Road accident, stabbing and shooting casualties receive “unacceptable” variations in care depending on the hospital they are taken to, a report revealed today.
The National Audit Office (NAO) said between 450 and 600 lives a year could be saved by improving the management of trauma cases. It said a network of centres should be set up around the country to avoid delays in treatment and focus expertise.
Care given to trauma patients, who also include victims of falls, blasts, burns and assaults, has not “significantly improved” in more than 20 years, despite a series of criticisms, the NAO said.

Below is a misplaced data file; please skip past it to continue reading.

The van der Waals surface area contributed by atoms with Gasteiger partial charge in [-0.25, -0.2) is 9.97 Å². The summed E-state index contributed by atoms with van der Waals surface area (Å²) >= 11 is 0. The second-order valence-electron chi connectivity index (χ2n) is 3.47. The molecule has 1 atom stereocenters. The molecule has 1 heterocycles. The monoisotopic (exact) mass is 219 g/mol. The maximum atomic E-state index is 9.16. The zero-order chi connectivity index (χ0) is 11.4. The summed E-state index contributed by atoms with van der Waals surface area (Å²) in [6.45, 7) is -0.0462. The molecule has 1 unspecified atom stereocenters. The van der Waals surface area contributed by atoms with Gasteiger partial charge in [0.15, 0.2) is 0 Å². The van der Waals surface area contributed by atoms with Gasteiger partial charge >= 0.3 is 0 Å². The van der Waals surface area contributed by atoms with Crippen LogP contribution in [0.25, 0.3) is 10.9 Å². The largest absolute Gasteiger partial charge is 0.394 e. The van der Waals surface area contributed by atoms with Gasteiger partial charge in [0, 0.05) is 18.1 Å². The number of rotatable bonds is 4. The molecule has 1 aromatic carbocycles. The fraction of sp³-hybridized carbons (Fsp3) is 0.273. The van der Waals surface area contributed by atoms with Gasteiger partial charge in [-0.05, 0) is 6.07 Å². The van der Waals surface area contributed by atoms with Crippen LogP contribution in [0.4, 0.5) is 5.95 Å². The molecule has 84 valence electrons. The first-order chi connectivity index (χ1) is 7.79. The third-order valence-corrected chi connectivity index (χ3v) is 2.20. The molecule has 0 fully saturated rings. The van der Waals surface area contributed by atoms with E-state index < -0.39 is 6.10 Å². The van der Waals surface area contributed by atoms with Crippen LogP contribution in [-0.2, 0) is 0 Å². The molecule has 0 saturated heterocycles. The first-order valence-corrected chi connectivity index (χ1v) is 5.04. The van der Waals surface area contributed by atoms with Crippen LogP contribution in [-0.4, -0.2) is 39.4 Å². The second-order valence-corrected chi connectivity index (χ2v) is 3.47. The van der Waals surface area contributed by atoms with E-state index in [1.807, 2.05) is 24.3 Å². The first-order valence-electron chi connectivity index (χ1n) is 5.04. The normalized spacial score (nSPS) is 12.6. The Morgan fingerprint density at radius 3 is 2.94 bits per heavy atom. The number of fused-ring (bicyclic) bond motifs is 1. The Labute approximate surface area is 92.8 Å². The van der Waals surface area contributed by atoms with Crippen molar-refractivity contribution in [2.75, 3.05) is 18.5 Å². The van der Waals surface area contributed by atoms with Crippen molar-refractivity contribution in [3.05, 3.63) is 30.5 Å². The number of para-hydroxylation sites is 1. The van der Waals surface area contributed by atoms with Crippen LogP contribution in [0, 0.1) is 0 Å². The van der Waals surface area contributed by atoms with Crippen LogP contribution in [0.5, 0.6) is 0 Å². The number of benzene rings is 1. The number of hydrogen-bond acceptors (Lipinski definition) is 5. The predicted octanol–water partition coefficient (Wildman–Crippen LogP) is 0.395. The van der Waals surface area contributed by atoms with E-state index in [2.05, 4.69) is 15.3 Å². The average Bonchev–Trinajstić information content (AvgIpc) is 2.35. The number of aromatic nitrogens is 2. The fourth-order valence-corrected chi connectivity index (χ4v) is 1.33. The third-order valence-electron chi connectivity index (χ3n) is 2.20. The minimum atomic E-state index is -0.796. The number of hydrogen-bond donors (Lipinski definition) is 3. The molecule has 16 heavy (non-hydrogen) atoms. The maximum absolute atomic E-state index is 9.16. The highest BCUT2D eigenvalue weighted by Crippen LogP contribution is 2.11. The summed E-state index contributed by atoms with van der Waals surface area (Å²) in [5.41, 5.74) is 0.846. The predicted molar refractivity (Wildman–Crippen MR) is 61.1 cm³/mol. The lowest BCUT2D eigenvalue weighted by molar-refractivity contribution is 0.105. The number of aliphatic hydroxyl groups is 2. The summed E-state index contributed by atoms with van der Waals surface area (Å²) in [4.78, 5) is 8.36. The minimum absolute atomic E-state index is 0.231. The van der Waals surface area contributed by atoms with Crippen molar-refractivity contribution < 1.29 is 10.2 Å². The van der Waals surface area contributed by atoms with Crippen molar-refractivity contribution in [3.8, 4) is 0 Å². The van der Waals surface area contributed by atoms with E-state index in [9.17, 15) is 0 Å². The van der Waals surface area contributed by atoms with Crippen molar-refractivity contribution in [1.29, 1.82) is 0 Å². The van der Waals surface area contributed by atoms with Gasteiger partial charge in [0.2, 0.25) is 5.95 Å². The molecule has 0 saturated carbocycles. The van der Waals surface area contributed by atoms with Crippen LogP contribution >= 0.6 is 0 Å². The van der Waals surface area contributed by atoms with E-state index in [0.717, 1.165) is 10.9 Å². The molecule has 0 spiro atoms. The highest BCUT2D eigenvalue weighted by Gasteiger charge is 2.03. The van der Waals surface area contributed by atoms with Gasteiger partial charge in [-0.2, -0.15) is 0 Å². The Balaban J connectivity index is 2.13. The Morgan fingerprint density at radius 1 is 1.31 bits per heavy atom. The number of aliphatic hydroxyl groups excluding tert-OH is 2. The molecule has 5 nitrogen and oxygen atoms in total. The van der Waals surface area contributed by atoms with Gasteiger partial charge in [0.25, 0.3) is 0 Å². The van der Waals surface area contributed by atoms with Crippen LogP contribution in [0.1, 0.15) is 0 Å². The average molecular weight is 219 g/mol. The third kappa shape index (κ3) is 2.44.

Amyas Morse, head of the NAO, said: “Current services for people who suffer major trauma are not good enough.
“There is unacceptable variation, which means that if you are unlucky enough to have an accident at night or at the weekend, in many areas, you are likely to receive worse quality of care.”
Currently, 193 hospitals treat trauma victims in their accident and emergency departments.
But that amounts to just 0.2% of their total activity, meaning there is insufficient experience among some medics.